By Tamsin Mathias
On Saturday, Geek Notes were treated to a night out at The Torch Theatre in Milford Haven to watch the fabulous and daring Ceri Dupre with his latest show, Immaculate Deception.
Having watched Ceri on stage almost four years ago, we knew what was in store for us as members of the audience, and we were intrigued to see how Ceri’s performance had evolved and changed over the years. Would we see the same or would we see something new?
Upon arrival at The Torch we were greeted in the auditorium with a beautiful, glamorous stage, with pillars covered in glitter and a black screen taking centre stage.
The stage was lit with a beautiful pink hue, giving the illusion the glitter was pink, but it was in fact silver, enabling it to take on any colour light that was shone at it.
As the lights went down, the screen went through a series of all of the drag queens of history and men who have dressed up as women, such as Dame Edna, Lilly Savage, Danny La Rue, as well as famous faces such as Robbin Williams as Mrs Doubtfire and Freddy Mercury in the music video for ‘I Want To Break Free’, and ending up with Ceri Dupree himself.
Ceri took centre stage in a beautiful lime green dress full of glitz, and started off the comedy filled roller-coaster ride. The audience, giggling with excitement, hung on his every word, which later turned to roars of laughter mixed with a few gasps as Ceri cracked a few jokes.
Ceri brings with him a majestic presence, as he struts his stuff on stage with legs that even teenagers would evny as though he owned it. And having been given permission to take photos of the performance, we couldn’t help taking a few snaps to remember every detail of the performance.
In between acts during the first half, music would play and images would flash onto a screen to give you a clue as to who was next. One of our favourites, Camilla Parker-Bowles, we managed to guess correctly! With ‘Prince Charming’ by Adam and the Ants booming through the auditorium and photographs of a toffee, a nose and a cow, we giggled as we wondered which princess Ceri would appear as.
Once a photo of a horse with its teeth on show appeared, followed by another of a fox, we knew it was Camilla.
Ceri appeared from the wings with a sparkly red horse riding jacket with a fox attached to the shoulder and hilariously over the top jodphurs and riding boots, with a crop in his hand.
This is where the audience interaction started to come into play, and it was brilliant. Ceri cracked some of the rudest jokes we’ve heard, which made us wonder what older members of the audience would think. But, after taking a look around, everyone we could see was laughing – some snorting – so there was nothing to worry about!
The theme continued, with some acts being centred around taking the mickey out of the characters, with others centred around paying respect to wonderful women.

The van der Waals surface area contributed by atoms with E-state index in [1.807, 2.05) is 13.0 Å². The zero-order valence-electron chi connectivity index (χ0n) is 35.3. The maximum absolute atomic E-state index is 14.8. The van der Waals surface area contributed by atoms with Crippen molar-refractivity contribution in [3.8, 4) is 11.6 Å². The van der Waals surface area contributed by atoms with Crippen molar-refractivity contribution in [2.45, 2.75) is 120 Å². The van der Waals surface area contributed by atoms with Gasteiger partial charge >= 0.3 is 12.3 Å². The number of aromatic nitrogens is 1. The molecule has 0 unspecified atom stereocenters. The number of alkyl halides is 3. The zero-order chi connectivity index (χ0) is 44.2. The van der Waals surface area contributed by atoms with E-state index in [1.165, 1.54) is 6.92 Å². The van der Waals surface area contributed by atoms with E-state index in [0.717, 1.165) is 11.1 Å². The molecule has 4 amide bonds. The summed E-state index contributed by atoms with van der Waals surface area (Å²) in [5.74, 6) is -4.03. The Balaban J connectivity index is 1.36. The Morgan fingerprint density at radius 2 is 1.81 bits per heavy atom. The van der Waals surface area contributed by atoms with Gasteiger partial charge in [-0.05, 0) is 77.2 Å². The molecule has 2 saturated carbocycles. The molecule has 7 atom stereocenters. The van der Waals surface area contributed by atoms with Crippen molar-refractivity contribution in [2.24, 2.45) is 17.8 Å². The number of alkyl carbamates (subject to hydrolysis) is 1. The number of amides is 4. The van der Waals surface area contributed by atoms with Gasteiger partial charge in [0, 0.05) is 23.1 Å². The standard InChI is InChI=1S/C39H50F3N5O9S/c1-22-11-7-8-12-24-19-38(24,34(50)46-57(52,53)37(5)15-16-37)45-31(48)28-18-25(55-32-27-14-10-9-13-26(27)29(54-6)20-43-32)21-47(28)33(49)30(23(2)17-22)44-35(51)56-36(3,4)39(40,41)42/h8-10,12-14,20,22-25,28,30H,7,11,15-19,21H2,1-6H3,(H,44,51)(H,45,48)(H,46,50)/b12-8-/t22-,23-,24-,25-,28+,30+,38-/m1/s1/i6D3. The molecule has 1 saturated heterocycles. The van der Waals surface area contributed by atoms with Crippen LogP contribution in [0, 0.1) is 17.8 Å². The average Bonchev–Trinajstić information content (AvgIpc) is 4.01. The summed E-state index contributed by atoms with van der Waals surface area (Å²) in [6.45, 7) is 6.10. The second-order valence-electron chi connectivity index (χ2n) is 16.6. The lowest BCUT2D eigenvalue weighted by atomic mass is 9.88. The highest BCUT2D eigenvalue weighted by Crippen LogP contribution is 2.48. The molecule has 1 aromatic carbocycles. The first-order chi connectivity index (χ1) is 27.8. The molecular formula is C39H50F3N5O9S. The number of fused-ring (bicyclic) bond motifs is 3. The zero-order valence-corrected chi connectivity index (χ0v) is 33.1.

As the second half came to a close, Ceri appeared as Edith Piaf to sing Non Regrette Rien, dressed in the famous black dress and standing almost exactly like Edith as she sang the famous song.
No talking from Ceri for this one – more respect, and Ceri sang it beautifully. Something that many audience members said they felt was a difficult task for Ceri to pull off, but he did so perfectly.
Once everyone returned from the interval, it was time to get down to business and see what drag is all about. The screen that was used for clues, now had a light shining behind, so we could see Ceri changing into the next character in between acts, with the help of a friend.
It was interesting to watch the shapes, and impressive to see how quickly Ceri can change a pair of tights! We may have to ask him for tips.
Ceri first appeared as Cher in an exremely daring costume that on one hand, didn’t leave much to the imagination, but on the other hand, made you think: “Where is it?”
You know what we’re talking about.
Our favourite from the second half was Ceri’s spooky impersonation of Dame Edna. Ceri took a lot of time talking to the audience, and what a savage Dame Edna he was! With brilliant quick wit, Ceri was able to improvise jokes on the spot with what was given to him from different members of the audience. Our only disappointment was that he didn’t pick on us!
Other acts such as Heidi Hi had some members of the audience laughing uncontrollably. It must have been hard for Ceri not to laugh himself, but he kept perfect composure as he strutted his stuff as the Welsh lady on stage.
Ceri’s sense of humour is not for the faint hearted, as it can be very close to the bone, but if you’re in need of a night out with lots of glamour and giggling, then make sure you get to see Ceri Dupree’s Immaculate Deception before it’s too late!